Nevertheless, since the NHS’ bare below the elbows policy was enacted, the number of hospital infections in the UK has declined. Still, Edmond says this result can’t be attributed specifically to the policy. “Like many things with infection control, we hardly ever do one intervention. [NHS hospitals in the UK] did several things to try to reduce their infection rates and that was one of them. But they did see a reduction in infectious disease rates as a result.”
So the debate continues about the hygienic reasons for removing sleeves, but there are still other implications to how your doctor dresses. Even Shakespeare wrote, “for the apparel oft proclaims the man,” which could be translated into our more common version: The clothes make the man. Or do they?
They might, according to a recent study led by researchers at the University of Michigan. In the largest-ever study of patient preferences of doctors’ attire, Chopra and his teamfound that for many patients, what physicians wear is important to them and may influence how satisfied they feel with the care they receive.
The study participants looked at pictures of physicians in seven forms of attire and rated their appearance on how comfortable that attire made the patient feel and how knowledgeable, trustworthy, caring and approachable the clothing made the doctor seem. The traditional white coat over formal attire was ranked highest and tended to be more popular among patients over age 65. Scrubs with a white coat ranked second, and formal attire without a white coat ranked third.
Chopra says the idea to investigate whether physician attire has any impact on patient care stemmed from an offhand comment by a doctor in training. “I had an intern who was always sharply dressed on wards — cuff links, a lovely shirt and tie and a crisp white coat. Most interns don’t dress this way. I asked him what prompts him to dress so formally when caring for patients and his response was, ‘I believe patients prefer it.’ We looked and found limited evidence and wondered — do the clothes make the doctor? So we designed this large-scale study to see if we could find answers.”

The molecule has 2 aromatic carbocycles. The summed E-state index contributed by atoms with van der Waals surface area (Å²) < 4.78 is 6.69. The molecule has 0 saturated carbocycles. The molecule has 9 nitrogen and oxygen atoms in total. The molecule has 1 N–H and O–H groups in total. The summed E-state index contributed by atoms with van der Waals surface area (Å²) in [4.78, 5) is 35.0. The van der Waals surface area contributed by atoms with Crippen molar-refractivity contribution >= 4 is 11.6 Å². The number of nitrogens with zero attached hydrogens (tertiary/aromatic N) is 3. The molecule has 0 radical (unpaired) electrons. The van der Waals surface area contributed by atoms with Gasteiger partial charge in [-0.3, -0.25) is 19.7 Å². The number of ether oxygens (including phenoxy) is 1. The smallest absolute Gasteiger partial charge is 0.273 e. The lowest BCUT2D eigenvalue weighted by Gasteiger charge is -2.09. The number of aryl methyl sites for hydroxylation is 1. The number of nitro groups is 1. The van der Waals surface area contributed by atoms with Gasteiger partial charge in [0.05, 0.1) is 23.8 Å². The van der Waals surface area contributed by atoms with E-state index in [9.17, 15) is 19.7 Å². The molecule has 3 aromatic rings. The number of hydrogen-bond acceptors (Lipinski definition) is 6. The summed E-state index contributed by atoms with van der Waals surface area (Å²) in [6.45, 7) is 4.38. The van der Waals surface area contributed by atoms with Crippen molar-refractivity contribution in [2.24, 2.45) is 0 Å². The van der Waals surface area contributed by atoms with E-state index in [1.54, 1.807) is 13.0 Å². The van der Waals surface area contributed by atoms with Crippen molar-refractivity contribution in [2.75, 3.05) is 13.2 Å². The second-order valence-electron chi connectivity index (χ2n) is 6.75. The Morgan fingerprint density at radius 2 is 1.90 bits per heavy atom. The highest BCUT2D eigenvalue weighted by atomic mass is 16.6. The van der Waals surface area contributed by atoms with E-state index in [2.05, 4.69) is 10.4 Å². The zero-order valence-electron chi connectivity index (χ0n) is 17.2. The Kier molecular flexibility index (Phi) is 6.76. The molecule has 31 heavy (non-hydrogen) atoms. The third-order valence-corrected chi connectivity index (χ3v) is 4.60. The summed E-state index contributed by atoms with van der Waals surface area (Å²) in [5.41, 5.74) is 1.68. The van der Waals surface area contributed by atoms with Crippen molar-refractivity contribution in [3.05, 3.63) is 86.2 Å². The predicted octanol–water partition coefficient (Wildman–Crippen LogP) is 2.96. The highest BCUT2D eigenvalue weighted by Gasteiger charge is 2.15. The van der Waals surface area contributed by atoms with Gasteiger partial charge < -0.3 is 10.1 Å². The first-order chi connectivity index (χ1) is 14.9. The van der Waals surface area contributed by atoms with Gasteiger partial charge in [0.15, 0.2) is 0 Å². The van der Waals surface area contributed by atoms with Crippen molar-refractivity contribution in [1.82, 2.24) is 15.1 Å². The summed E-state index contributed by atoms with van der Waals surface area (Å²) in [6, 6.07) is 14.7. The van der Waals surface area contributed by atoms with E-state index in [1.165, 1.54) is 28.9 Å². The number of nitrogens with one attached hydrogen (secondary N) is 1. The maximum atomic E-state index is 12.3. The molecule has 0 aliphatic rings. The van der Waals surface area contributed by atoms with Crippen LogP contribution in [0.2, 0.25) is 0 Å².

And they did get some answers. “Our study shows that the majority of patients feel that how their doctor dresses affects their satisfaction with care,” Chopra says. “We didn’t ask for outcomes, specifically and — as this was largely a survey-based study using pictures — that would be hard to assess. But the key point is this: First impressions matter. True in fields outside of medicine — and from what we have found — true in medicine as well.”
Humans have certain expectations for how other humans will look, based on what we know about their role and place in society. “All professionals have uniforms — think the armed forces, police, airline pilots. It aids with recognition but also gives you a sense that this person is somehow appointed to be able to do what they do,” Chopra says. “They’ve got the right training, background, skills and certifications. Uniforms are symbolic of the profession.” For the past 120 years or so, “that uniform for physicians has been the white coat.”